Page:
This week’s entry: Ship’s Cat
What it’s about: Cats have been sailing with humans for nearly as long as they’ve been with us. The ancient Egyptians first domesticated the feline around 7,500 B.C., and soon after were taking them up and down the Nile. As their trade network expanded around the Mediterranean, they found cats were useful sailing partners, as they killed rats and other pests. Other nations adopted this anti-vermin strategy, and thus cats spread across the world, adapting into different breeds to suit different climates.
Strangest fact: Cats often figured into sailors’ superstitions, and not without reason. Emmy never missed a voyage on the RMS Empress Of Ireland, until one day in 1914, when she could not be persuaded to board by any means. The ship sailed off and the cat watched from the pier. The next morning, the Empress crashed into another ship and sank, killing over 1,000 people.
Biggest controversy: Sailors have taken cats to every part of the globe, even to places that they probably shouldn’t have. Ernest Shackleton brought a ship’s cat, Mrs. Chippy, on board the Endurance for his Imperial Trans-Antarctic Expedition, in which the explorer intended to cross the continent overland. The mission was a failure, but an impressive story nonetheless. The Endurance became trapped in ice and destroyed, leaving the crew marooned on an iceberg for months until they reached Elephant Island, an uninhabitable ice-covered mountain off the coast of Antarctica. Shackleton and five others travelled 800 miles in a lifeboat to find help, and were able to rescue the entire crew without a single (human) casualty. However, upon the Endurance’s sinking, Shakleton ordered Mrs. Chippy and the expedition’s sled dogs shot, reasoning, “We could not undertake the maintenance of weaklings under the new conditions.”
Another ship trapped in ice—the Belgian Antarctic Expedition’s Patria—fared better, as both ship and crew survived what must have been an unimaginably harsh winter, and then escaped the ice after several months. Most of the crew returned to Belgium the first men ever to spend the winter on Antarctica, but the ship’s cat, Nansen, did not survive and was buried on the frozen continent.
Thing we were happiest to learn: Some cats have found fame and fortune as ships’ mascots. Simon was the ship’s cat on the HMS Amethyst during the Yangtze Incident, in which the British warship was trapped on the Yangtze River during the Chinese Civil War after being damaged by fire from Chinese Communists. The casualties included 22 dead, 31 wounded men, and one wounded cat. After more than three months trapped on the river, the damaged ship managed to slip away under cover of darkness, making it safely to Hong Kong. Simon made a full recovery and was hailed as a hero. The crew promoted him to “Able Seacat,” and when he died, he received an obituary in the Times of London and the Dickin Medal, for animals that have shown gallantry while serving with the British armed forces.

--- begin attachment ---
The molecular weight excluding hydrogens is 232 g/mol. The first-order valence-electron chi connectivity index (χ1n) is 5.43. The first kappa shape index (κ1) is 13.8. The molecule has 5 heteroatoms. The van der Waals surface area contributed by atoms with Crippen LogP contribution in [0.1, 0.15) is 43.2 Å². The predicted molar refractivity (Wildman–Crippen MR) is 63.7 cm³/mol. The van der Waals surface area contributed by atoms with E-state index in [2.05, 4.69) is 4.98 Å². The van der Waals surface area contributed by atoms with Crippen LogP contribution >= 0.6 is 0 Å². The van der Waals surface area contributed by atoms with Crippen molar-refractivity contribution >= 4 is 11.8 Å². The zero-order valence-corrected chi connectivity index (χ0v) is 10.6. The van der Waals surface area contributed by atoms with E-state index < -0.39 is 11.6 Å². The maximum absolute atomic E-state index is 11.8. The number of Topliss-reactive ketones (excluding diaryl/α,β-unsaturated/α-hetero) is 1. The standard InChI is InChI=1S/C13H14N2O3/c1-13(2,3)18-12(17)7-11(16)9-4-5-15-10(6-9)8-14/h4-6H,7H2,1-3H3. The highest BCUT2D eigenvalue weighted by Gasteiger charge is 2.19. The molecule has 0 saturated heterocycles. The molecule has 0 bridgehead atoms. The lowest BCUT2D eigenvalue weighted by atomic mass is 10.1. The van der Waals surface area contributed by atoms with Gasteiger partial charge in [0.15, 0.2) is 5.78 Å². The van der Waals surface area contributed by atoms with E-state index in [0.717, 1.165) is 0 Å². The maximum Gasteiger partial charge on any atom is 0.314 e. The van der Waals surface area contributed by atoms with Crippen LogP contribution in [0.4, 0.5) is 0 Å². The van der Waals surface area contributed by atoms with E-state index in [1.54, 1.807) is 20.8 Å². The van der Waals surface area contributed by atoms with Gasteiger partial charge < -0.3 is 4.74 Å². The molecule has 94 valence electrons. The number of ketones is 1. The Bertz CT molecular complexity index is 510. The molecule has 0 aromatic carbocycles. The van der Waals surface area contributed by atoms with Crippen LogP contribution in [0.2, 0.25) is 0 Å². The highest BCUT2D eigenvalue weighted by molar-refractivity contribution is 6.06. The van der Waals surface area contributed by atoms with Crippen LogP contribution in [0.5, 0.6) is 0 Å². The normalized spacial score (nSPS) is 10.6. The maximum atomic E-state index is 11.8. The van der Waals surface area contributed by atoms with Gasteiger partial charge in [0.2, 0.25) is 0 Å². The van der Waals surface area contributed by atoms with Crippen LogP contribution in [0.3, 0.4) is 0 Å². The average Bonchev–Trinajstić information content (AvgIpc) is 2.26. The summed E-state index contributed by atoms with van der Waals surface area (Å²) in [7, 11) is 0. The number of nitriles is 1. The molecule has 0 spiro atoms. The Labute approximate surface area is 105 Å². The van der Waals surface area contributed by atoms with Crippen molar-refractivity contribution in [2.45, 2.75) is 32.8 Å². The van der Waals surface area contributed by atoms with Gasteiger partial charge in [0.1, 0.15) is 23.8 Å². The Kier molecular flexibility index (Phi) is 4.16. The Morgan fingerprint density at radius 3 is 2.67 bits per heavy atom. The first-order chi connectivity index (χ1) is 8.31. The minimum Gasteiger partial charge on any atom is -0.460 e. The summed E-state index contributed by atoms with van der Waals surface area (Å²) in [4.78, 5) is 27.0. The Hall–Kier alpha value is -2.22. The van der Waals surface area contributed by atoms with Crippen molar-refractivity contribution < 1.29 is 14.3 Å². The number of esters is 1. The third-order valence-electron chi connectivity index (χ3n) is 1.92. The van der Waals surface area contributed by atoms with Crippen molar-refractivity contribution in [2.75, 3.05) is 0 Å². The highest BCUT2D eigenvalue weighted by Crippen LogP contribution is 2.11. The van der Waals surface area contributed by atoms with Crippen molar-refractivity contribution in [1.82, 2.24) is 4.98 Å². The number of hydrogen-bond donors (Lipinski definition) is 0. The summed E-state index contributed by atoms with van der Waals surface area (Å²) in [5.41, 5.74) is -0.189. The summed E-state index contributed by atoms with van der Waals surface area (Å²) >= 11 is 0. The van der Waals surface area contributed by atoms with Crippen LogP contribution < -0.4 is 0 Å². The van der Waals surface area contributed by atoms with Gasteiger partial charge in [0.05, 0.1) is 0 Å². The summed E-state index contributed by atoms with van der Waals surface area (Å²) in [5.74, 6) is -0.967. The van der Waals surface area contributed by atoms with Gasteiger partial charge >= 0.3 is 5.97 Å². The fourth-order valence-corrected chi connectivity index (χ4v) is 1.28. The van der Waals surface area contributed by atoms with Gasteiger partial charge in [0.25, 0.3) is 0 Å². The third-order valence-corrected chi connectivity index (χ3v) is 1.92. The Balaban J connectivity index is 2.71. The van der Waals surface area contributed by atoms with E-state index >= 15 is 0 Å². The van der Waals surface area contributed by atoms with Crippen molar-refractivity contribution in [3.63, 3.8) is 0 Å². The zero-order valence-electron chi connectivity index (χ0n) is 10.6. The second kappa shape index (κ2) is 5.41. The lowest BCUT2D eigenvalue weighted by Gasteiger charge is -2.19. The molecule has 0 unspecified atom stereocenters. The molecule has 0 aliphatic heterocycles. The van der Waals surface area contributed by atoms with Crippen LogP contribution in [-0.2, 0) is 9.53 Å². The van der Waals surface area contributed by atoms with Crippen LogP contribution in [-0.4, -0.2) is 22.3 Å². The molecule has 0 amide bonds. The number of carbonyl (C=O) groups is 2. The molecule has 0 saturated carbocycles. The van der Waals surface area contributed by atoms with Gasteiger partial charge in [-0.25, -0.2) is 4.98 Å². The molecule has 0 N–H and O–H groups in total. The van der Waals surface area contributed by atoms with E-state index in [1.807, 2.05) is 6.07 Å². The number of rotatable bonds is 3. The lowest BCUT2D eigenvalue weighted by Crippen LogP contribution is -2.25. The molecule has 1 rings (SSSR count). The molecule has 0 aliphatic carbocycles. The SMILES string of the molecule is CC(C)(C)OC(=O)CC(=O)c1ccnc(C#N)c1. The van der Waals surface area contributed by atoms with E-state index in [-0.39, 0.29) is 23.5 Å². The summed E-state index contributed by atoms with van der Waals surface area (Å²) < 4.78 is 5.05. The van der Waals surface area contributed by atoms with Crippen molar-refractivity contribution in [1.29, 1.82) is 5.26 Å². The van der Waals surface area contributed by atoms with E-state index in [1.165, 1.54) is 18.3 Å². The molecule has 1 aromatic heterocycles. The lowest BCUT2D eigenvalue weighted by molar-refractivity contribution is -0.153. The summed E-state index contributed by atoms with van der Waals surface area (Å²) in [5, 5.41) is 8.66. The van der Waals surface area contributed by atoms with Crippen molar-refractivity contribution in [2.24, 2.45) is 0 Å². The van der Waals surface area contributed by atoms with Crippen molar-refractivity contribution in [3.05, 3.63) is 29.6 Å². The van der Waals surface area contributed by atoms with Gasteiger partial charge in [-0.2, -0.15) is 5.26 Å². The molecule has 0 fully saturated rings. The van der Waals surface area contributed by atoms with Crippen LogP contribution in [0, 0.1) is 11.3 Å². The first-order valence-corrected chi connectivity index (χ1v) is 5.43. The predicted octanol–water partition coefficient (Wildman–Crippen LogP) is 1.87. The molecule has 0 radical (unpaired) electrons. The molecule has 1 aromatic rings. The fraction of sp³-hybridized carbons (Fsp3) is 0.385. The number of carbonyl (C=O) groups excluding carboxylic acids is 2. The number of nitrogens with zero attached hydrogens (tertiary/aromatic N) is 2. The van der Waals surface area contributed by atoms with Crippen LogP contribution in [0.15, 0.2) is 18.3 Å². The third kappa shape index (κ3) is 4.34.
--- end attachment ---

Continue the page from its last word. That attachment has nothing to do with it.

Simon isn’t the only cat to find fame at sea. Chibbley circumnavigated the globe five times aboard the Picton Castle, receiving her own fan mail; and Blackie got the photo opportunity of a lifetime when her ship, the HMS Prince Of Wales, was chosen to convey Winston Churchill to a secret meeting with Franklin D. Roosevelt during WWII. After the two leaders signed the Atlantic Charter, Churchill stooped down to bid the cat farewell, and a photograph of that moment was a nationwide sensation.
Thing we were unhappiest to learn: Just as it is for human sailors, life at sea can be dangerous for cats. The HMS Hermione’s cat, Convoy, was listed on the official crew roster and given a tiny hammock in crew’s quarters, but was killed when a German U-Boat sunk the Hermione in 1942. Jenny was a ship’s cat who gave birth to a litter of kittens a week before her ship set sail. Alas, the ship was the Titanic, and neither she nor her kittens survived when the boat sank.
Also noteworthy: Dangerous as seafaring life may be, cats have a way of landing on their feet. U-Boat was a cat on a British vessel in WWII who took shore leave with the crew, instinctively returning to the ship just before it was time to set sail. On one journey, the cat returned late, moments after the ship moved away from the dock. U-Boat ran down the dock, made a leap across open water onto the deck of the ship, and safely continued on another journey.
The German battleship Bismarck’s cat, Oscar, was renamed Unsinkable Sam when she survived the sinking of the Bismarck (most of the 2,200 crew members did not), was rescued by the HMS Cossack, and survived the torpedoing of that ship. After a stay on Gibraltar, Sam was given a berth on the HMS Ark Royal, which was also torpedoed, but the cat survived again, finally retiring to dry land, catching mice for the Gibraltar governor.
Best link to elsewhere on Wikipedia: A number of stories set far in the future have adapted the ship’s cat to spaceships. Wikipedia gives several examples, from Data’s cat on Star Trek: The Next Generation to Jones from Alien, and links to the broad category science fiction.
Further down the wormhole: Besides having a practical position on board a ship, cats were also valued by sailors for superstitious reasons. Some believed cats could control storms with their tails; some believed they could predict the weather (correctly, in fact, as cats’ sensitive inner ears makes them respond to changes in barometric pressure that would go unnoticed by humans). Whatever the reasons, to this day ship’s cats are seen as a good luck charm. We’ll explore the concept of luck next week, and then go hit the slots.